Here's my assessment of our 40-minute session: When I was doing traditional psychotherapy, this amount of material would probably have taken about 18 months to address. (Notice that I didn't say "resolve.") In this session, she handled in this order: "all this emotion, this death emotion, this [deceased's name] feeling, hearing about her death, guilt, responsibility, missing her, anger, losing a good friend, thinking I could have changed the outcome, why did she do that, feeling lost and lonely, and what a way to die."

I tested each statement at the end by having her repeat statements, such as "I'm responsible for her death." No increase of SUDS for any statements like that. Smiles. Sighs. Relief expressed.

I educated her about the possibility of other aspects emerging and she asked to see me tomorrow for a follow-up session. The Director agreed and contracted with me to come back to work with WW tomorrow and with others if they need it.

CISD and EFT: I think that EFT is a fine adjunct to a CISD session. If there is a next-time need for CISD anywhere, I'll be more bold about introducing EFT during the formal session. I think that the talking they did today was *necessary* and they would have felt cheated if the session had been any shorter. (This is my shortest CISD session ever!) Yet I don't think that all of the emotional pain I witnessed was absolutely necessary to have while they were going through the CISD stages. (I remember in my traditional-therapy days believing that pain was necessary in order for therapy to really work. I encouraged people to feel pain, I think).

I think asking for SUDS ratings is a wonderful tool. I was much better able to stay in touch with the emotion in the room this way. My asking also seemed to endear me to the group. They seemed to think it was "cute" that I took care of them this way. This specific group "believed" that they had to suffer a little bit in a CISD session because that's what they were taught and what they expected. Gary's right. It would have been inappropriate for me to violate those beliefs by introducing EFT before the group could have enough of its suffering.

I always try to build rapport with a group and I'm usually successful, but Gary's statement about "rapport-building" in his recent post to me led me to a greater awareness of how I can best build rapport. I think I was successful today.

If I have another CISD, if the group is receptive, I'd want to start with a round or two of EFT. Why not? I believe that my growing EFT reputation will allow this to happen.

And now, thank you.

Gary, thank you for providing me with this wonderful EFT tool. Thank you for all of the phone and e-mail communication that has assisted me in getting through my barriers so that I can do this work so effectively.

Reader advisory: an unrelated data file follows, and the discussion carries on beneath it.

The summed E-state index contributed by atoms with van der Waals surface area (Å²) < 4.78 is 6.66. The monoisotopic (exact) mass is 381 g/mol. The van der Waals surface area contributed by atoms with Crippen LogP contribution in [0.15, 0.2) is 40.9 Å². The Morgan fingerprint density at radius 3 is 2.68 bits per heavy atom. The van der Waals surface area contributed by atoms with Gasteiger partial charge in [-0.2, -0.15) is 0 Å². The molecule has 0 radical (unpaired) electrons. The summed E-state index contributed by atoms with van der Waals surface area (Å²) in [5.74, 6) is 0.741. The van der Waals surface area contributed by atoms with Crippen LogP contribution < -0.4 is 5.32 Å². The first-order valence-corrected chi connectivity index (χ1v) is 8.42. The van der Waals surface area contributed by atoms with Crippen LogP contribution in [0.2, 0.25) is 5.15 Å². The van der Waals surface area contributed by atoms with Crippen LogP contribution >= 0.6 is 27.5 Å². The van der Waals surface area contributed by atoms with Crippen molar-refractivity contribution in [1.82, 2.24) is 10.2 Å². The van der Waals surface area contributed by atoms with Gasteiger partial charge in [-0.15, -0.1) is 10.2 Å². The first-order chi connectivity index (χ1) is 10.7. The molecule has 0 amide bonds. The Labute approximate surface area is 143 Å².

EFT Forum Members, thank you for your wonderful and thoughtful responses, suggestions, observations, and support, caring and love. I get it! I've learned so much from *all* of the posts that have appeared on this list over the many months. Thank you for your quick response to me on this issue. With your help, I had the confidence to handle this situation on a level that I assess to be much higher than any other CISD success I've had.

You helped me find my courage. I thank whatever Higher Power was helping me today. And I'm pretty pleased with myself for opening my mind to accept these new skills.

I find this work to be profound. I have felt very good about most of the things I've done in my life. But EFT is the most rewarding work I've ever done.

I feel blessed to know all of you.

Love.

Deborah Mitnick, LCSW-C


From Weeping Woman to Laughing Lady

Hello, EFT.

Here's an update from my Thursday CISD and private session with Weeping Woman (WW).

I wrote to Gary on Friday morning to ask his advice about how to handle my follow-up session on Friday with WW. I'm posting my question to him and his answer, which he suggested I post to the list. Then I'll have a few more comments.

********

Hi, Gary.

I just called WW at work (It's 9:00 AM). She slept great last night and felt fine all evening. When she got to work she was a 4 with stomach ache and tension. After 4 phone minutes with EFT using shortcut and PR, she's now a 0. She wants to work in person this afternoon.

She isn't very articulate and can't focus too easily on what issues may still be there. My guess it that she has very low self-esteem, just by looking at her. I'll meet with her today. Should I be *guessing* what the problems might be, related to the death of the co-worker, or do I need to follow only what she is able to say to me about it?

If today is the only day that we're authorized to work together, what would you recommend?